Ilham Tohti |  ChinaChange Overview                                                        [caption id="attachment_3232" align="alignleft" width="300"]Ilham Tohti, economics professor detained in China and Elliot Sperling, a professor of Tibetan Studies at Indiana University (RFA) Ilham Tohti, economics professor detained in China and Elliot Sperling, a professor of Tibetan Studies at Indiana University (RFA)[/caption] Since the July 2009 ethnic unrest in Xinjiang, religious fervor within China’s Uighur community has been rising steadily. Whether in traditional villages in southern Xinjiang, among urban officials and intellectuals, or even on college campuses in Beijing, there has been a quiet upsurge in religious conservatism—and the percentage of youthful conservative adherents is at an all-time high. Some observers have noted that, during religious services at mosques, it is not uncommon to see young people praying silently, with tears streaming down their faces. This is a social signal worthy of our close attention. As an overt symbol of a people’s cultural and ethnic identity, religion comes second only to language; in the most extreme circumstances, religion can become the final spiritual refuge for a people. The two most serious aspects of the religious problem in Xinjiang are as follows: 1. First is the enormous backlash generated by strict government controls on religion. Xinjiang’s south is home to approximately 24,000 mosques, and each mosque has a designated religious leader supported by the government: one cadre per mosque, responsible for denying admittance to outsiders, youths, or regular worshippers beyond the allotted quota. Such stringent controls display utter disregard for the feelings of believers, consume vast amounts of manpower and resources, and arouse great discontent among the citizenry.  2. Second is the proliferation of underground religious activities, in marked contrast to the government’s failed religious policies of recent years. Ultra-conservative and xenophobic strains of religious thought imported from Afghanistan, Pakistan and other places are spreading rapidly in Xinjiang, and being disseminated via the religious underground. Increasing numbers of extremely conservatively dressed citizens attest to the popularity of this religious trend. In private, some Uighur intellectuals decry the new conservatism, complaining that Uighurs no longer dress like Uighurs, but like Arabs. Although Xinjiang has no shortage of Kazakh- and Chinese-language versions of the Koran, Uighur-language versions of the Koran are not available for sale on the open market. This distinction could easily incline people to suspect that restrictive government religious policies are being targeted at a specific ethnic group. Some years ago, the Saudi king sent one million free copies of the Koran to Xinjiang, where they circulated freely among the local populace. After incidents of ethnic unrest in 1996 and 1997, these copies of the Koran were recalled; these days, a pirated copy of the Koran sells for between 50 and 80 Chinese yuan on the underground market. Most Uighur intellectuals are wary of and opposed to extremist religious ideology. They recognize the contributions of Communist Party atheism and secular education in abolishing superstition, fanaticism and ignorance within the Uighur community. And yet the government’s current draconian religious policies in Xinjiang are repugnant to Uighur intellectuals, even to those most repelled by religious fanaticism. Causes Although the Chinese government is now much more tolerant of religious enthusiasm than it has been in the past, its long-standing adherence to atheism and lack of systematic research on religious issues means that, when confronted with issues involving religion, the government tends to find itself on the defensive. Specifically, when it comes to dealing with religious issues in Xinjiang, official disdain for the special status of religion in ethnic minority communities makes it hard to see where government promotion of secularization ends, and the suppression of ethnic minority culture begins. Particularly with regard to Islam, the government tends to oscillate wildly between confidence and fear—confidence inspired by the machinery of the one-party state, and fear fueled by a basic lack of religious knowledge. Since 1997, opposing “the three forces” [of terrorism, religious extremism and separatism] has been the paramount task of local government. Along the way, however, the policy of opposing religious extremism has morphed into a policy of opposing religious tradition and suppressing normal expressions of religious belief. Recently, Xinjiang’s government has launched a vigorous propaganda push on the dangers of religious extremism, and it is on high alert against religious extremism and its effects. Extremist religious ideology is certainly unacceptable: even from an Islamic perspective, it is a distortion of traditional religious thought. But government policy in practice all too often veers toward rigid uniformity: indiscriminately lumping the wearing of headscarves, veils or beards into the same category as religious extremism, for example, or banning men with beards and women with veils or headscarves from entering buildings or public places. These and other persistent infringements on Uighur human rights are, to a large extent, responsible for creating antagonism between Uighurs and the government, thus amplifying Han-Uighur tensions. While there is no denying that Xinjiang does indeed have a problem with religious extremism, it needs to be emphasized that extremist religious ideology has never dominated the mainstream in Uighur society, and its actual influence within the Uighur community is quite limited. More importantly, traditional Uighur culture has always displayed a marked resistance to extremist religious ideology. At present, the threat posed by religious extremism appears to be greatly exaggerated, both in government propaganda and in the public imagination. Enacting inappropriate control measures based on this flawed understanding will, objectively speaking, only drive people to embrace more extremist religious views. Moreover, when it comes to voicing criticism of extremist religious ideology, this criticism should come primarily from esteemed and learned leaders within the religious community, rather than from secular intellectuals speaking on matters outside their purview. And the minute details of citizens’ sartorial habits – clothes, beards, scarves and the like – should never be singled out for criticism. In order to understand the problem of religious extremism in the Uighur community, we must recognize the following key points: (1) It is of great importance to clearly define what is extremist religious ideology and extremist religious behavior; (2) The goal of opposing extremist religious ideology should be to protect and safeguard normal, everyday religious activity; (3) Within Uighur society, religion was originally closely tied to cultural customs and traditions, but now religion has been stripped of its status and deprived of its traditional authority figures; (4) Uighur society has lost its mechanisms  for moral grounding and cultural adjustment; (5) There are no normal channels for positive voices to make themselves heard; and (6) In order to protect their posts and perks of office, some officials are more than willing to burn the wheat with the chaff. Currently, Xinjiang’s coercive stability maintenance policies, particularly in the area of religion, are having a grave impact on the lives, jobs and mobility of Xinjiang’s Uighur population. If the government does not change its thinking and tactics with respect to religious issues, I fear that religion will become the single biggest cause of ethnic strife and social discord in Xinjiang. Thoughts and Recommendations The entire Islamic world, in fact, is being confronted with religious problems along the path to modernity. Turkey, Malaysia, the United Arab Emirates, Egypt and other countries have found different and successful ways to balance religion and modernity. There is no shame in learning from their successes or adopting their methods of dealing with religion, in much the same way that China, in the early days of economic reform and opening, looked to the West for experience and guidance. Read more, ChinaChange]]>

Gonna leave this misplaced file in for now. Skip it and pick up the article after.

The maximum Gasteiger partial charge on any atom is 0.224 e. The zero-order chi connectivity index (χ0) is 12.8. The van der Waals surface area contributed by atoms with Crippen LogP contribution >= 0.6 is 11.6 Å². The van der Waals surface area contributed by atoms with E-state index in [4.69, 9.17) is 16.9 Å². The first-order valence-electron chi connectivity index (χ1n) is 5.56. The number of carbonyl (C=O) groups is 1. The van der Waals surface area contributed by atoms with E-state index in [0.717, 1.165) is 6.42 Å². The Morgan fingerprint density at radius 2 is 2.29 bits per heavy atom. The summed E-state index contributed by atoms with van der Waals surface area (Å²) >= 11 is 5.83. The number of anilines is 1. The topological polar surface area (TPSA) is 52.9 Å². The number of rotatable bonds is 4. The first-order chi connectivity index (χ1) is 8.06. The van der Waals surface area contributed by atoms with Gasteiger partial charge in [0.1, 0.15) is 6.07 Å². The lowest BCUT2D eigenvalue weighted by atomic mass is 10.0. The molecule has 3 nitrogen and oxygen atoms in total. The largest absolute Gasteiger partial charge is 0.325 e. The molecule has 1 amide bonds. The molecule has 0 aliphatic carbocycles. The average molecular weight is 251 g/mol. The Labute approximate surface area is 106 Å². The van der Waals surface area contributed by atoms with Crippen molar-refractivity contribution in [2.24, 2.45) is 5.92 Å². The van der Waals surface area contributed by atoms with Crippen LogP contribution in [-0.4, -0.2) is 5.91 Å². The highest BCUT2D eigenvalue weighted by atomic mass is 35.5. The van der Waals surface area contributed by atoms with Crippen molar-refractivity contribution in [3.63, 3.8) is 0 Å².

Share on facebook
Facebook
Share on twitter
Twitter
Share on linkedin
LinkedIn
Share on google
Google+

Related

Recommended

Leaked Documents Reveal 610 Office Intensified Persecution of Spiritual Group in Recent Years

<!--?” He continued, “Look, Falun Gong still exists, the issue is still there. It must be done quickly, and must be done well.” The 2020 Plenary Session Reported on the Persecution of Falun Gong China’s highest prosecutor office reported about the persecution of Falun Gong during a plenary session held on May 25, as part of an annual political meeting when Party elite typically discuss future personnel changes and policies. This is the first time in five years that the CCP publicized its persecution of Falun Gong during this meeting. New President of China Law Society Deploys Persecution of Falun Gong On the morning of March 20, 2019, Wang Chen, a member of the powerful Politburo and vice chairman of the standing committee that oversees...

Read more